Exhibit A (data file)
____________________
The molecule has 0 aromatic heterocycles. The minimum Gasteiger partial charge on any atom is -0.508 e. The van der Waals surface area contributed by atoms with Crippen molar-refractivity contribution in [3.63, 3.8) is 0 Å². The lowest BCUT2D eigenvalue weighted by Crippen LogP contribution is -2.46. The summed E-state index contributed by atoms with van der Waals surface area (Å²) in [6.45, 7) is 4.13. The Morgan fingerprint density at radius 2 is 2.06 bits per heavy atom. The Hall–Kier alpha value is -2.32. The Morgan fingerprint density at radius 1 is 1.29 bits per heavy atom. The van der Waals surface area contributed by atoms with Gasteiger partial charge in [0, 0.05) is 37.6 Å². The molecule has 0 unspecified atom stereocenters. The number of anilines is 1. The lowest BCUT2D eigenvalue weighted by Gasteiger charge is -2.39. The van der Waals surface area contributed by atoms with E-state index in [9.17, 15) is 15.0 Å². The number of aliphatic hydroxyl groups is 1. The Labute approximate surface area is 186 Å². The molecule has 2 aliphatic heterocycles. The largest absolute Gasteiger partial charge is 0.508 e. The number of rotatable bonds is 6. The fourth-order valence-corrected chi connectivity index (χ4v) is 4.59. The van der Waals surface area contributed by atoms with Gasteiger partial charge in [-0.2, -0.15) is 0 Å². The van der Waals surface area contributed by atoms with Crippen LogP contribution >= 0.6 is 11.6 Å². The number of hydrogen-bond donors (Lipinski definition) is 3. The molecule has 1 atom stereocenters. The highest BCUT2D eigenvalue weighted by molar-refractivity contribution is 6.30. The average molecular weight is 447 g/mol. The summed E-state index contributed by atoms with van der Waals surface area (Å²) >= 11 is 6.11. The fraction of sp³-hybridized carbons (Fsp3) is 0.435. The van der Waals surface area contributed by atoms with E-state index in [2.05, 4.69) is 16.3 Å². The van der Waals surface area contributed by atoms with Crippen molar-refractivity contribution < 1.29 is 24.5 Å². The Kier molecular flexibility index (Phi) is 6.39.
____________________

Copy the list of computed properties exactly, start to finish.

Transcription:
The molecule has 0 aromatic heterocycles. The minimum Gasteiger partial charge on any atom is -0.508 e. The van der Waals surface area contributed by atoms with Crippen molar-refractivity contribution in [3.63, 3.8) is 0 Å². The lowest BCUT2D eigenvalue weighted by Crippen LogP contribution is -2.46. The summed E-state index contributed by atoms with van der Waals surface area (Å²) in [6.45, 7) is 4.13. The Morgan fingerprint density at radius 2 is 2.06 bits per heavy atom. The Hall–Kier alpha value is -2.32. The Morgan fingerprint density at radius 1 is 1.29 bits per heavy atom. The van der Waals surface area contributed by atoms with Gasteiger partial charge in [0, 0.05) is 37.6 Å². The molecule has 0 unspecified atom stereocenters. The number of anilines is 1. The lowest BCUT2D eigenvalue weighted by Gasteiger charge is -2.39. The van der Waals surface area contributed by atoms with E-state index in [9.17, 15) is 15.0 Å². The number of aliphatic hydroxyl groups is 1. The Labute approximate surface area is 186 Å². The molecule has 2 aliphatic heterocycles. The largest absolute Gasteiger partial charge is 0.508 e. The number of rotatable bonds is 6. The fourth-order valence-corrected chi connectivity index (χ4v) is 4.59. The van der Waals surface area contributed by atoms with Gasteiger partial charge in [-0.2, -0.15) is 0 Å². The van der Waals surface area contributed by atoms with Crippen LogP contribution >= 0.6 is 11.6 Å². The number of hydrogen-bond donors (Lipinski definition) is 3. The molecule has 1 atom stereocenters. The highest BCUT2D eigenvalue weighted by molar-refractivity contribution is 6.30. The average molecular weight is 447 g/mol. The summed E-state index contributed by atoms with van der Waals surface area (Å²) >= 11 is 6.11. The fraction of sp³-hybridized carbons (Fsp3) is 0.435. The van der Waals surface area contributed by atoms with E-state index in [2.05, 4.69) is 16.3 Å². The van der Waals surface area contributed by atoms with Crippen molar-refractivity contribution < 1.29 is 24.5 Å². The Kier molecular flexibility index (Phi) is 6.39.